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Ace Pitchers: Winners on Field But Not at Betting Window

   by Al McMordie - 04/25/2005

Naturally, in baseball you need one or two ace pitchers to make the playoffs and compete for the championship. The Arizona Diamondbacks won the title in 2001 on the arms of twin aces Curt Schilling and Randy Johnson. The Red Sox did it last October with Schilling and Pedro Martinez, while their counterparts in the World Series, St. Louis, had a devastating offense and defense, but no aces on the mound. The lack of a shut-down ace has hurt the Yankees the last two seasons, too.

For betting purposes, however, be judicious when betting on large favorites. The reasons are that betting lines are based mostly on the starting pitchers, and aces sometimes get an inflated price. One reason for this is that the public will back the heavy-favorite aces all the time, regardless of the price. Saturday saw a great example, with Schilling opening around minus 1.80 at Tampa Bay and getting bet up to minus 2.20 at game time. (I had initially even liked Boston at minus 1.80, but shied away from the game with the 40 cent line move.) But the public often doesn’t blink when it comes to shelling out money on a game, with the thinking, “I need a guaranteed winner today.â€쳌 But you can’t grind out a profit in baseball betting big favorites at overpriced lines. So be careful when you see a line move from, say, minus 1.80 to minus 2.20.

A funny thing happened Saturday: Schilling had a 4-0 lead, then Tampa Bay came roaring back to win 6-5. Tampa Bay starter Doug Waechter allowed five runs and 10 hits in five innings, which was expected, but Schilling didn’t have it, either. Even more revealing is that Schilling has allowed 16 runs and 28 hits in 17 2/3 innings this season for a 7.13 ERA. He’s not pitching like an ace, but that didn’t stop Joe Public from rushing in and betting him even after a 40 cent line move (and losing).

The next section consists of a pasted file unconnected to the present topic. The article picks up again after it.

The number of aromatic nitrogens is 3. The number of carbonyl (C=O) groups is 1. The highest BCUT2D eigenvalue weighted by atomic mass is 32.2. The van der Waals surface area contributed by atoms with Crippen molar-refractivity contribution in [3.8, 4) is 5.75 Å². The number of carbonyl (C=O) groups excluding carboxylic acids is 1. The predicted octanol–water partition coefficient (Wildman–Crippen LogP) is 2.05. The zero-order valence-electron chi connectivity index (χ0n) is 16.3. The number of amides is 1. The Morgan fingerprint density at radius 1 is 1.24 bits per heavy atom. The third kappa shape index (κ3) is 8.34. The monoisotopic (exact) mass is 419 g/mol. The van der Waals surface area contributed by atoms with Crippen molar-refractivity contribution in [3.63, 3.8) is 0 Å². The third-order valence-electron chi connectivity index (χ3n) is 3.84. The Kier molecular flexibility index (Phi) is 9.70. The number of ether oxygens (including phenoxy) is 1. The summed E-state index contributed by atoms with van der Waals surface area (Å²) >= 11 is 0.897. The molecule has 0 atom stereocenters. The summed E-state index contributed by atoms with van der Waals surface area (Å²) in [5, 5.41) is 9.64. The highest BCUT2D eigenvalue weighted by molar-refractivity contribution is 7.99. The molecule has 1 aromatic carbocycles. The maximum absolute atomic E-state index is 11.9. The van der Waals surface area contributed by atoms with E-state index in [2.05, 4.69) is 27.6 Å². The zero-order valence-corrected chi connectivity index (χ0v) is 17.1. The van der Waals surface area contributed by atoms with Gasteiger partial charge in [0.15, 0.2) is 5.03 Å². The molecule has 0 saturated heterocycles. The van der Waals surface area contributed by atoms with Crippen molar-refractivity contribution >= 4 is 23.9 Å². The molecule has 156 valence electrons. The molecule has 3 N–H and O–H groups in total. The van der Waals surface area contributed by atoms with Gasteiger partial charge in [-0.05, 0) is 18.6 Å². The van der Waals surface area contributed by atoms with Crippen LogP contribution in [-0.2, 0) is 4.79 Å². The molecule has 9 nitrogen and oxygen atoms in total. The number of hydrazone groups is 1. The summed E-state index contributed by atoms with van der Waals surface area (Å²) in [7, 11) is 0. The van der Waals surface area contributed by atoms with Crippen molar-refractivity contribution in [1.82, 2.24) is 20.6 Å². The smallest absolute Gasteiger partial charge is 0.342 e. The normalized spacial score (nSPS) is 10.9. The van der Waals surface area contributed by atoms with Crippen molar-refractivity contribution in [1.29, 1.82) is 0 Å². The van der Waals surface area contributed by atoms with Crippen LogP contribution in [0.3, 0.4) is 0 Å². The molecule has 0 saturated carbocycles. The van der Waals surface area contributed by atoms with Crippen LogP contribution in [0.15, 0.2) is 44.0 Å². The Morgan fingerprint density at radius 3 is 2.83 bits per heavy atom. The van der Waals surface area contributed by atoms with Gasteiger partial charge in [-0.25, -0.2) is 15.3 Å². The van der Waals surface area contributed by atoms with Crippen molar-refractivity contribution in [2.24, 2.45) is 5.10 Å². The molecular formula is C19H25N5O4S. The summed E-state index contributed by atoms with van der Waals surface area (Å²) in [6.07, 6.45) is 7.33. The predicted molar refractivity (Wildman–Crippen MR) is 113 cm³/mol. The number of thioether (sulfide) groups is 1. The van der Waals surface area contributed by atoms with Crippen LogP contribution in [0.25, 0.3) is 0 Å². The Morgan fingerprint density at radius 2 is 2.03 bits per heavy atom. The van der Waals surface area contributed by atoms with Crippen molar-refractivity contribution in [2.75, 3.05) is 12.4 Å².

So many things can happen in a baseball game. The bullpen can blow a lead, the defense can commit errors, or possibly there can be bad luck, injuries, timely hitting by the opposition, or the opposing pitcher can step up and throw an unexpected great game. With all of these possibilities, try to respect the number and don't follow a huge line move. Speaking of aces, how about Randy Johnson (5.13 ERA)? He’s pitching like a 41-year old hurler, giving up 19 hits and 14 runs in his last 20 innings. He’s also lost his last two starts, as a big favorite each time. Again, there are no “sure thingsâ€쳌 in sports betting. Those that turn a profit do so over the long haul, carefully understanding the percentages with patient, disciplined betting habits. Let’s break it down even simpler: if you wager on Johnson or Schilling as a 2-to-1 favorite, you have to win three straight times to turn a profit. If you lose just one of those three bets, you break even. It’s not so easy to go 2-1 or 3-0, and if you lose two of three wagering on 2-to-1 favorites, your betting bankroll is in the red in the blink of an eye. And it can then be very difficult to try and crawl out of a financial hole. Don’t double up, either. After Johnson lost to the Red Sox, foolish bettors might have thought, “He won’t lose his next start against Tampa Bay, so I’ll double up!â€쳌 But he did lose it, 6-2 – at home!
It’s much better to look at small favorites, dogs and totals, and smarter to take shots betting against big favorites than on them. After Saturday’s loss Schilling said, “It was a pathetic display of pitching. This is a game we shouldn't lose. It's the kind of game I don't lose.â€쳌 That’s what Joe Public was thinking, too. And now their thinking is getting clouded trying to figure out a way to get out of the hole. Betting baseball all season can be fun and profitable, but bet with your head, not over it, and be patient and think smart! And whatever you do, don't follow a 40-cent line move! Good luck, as always...Al McMordie.

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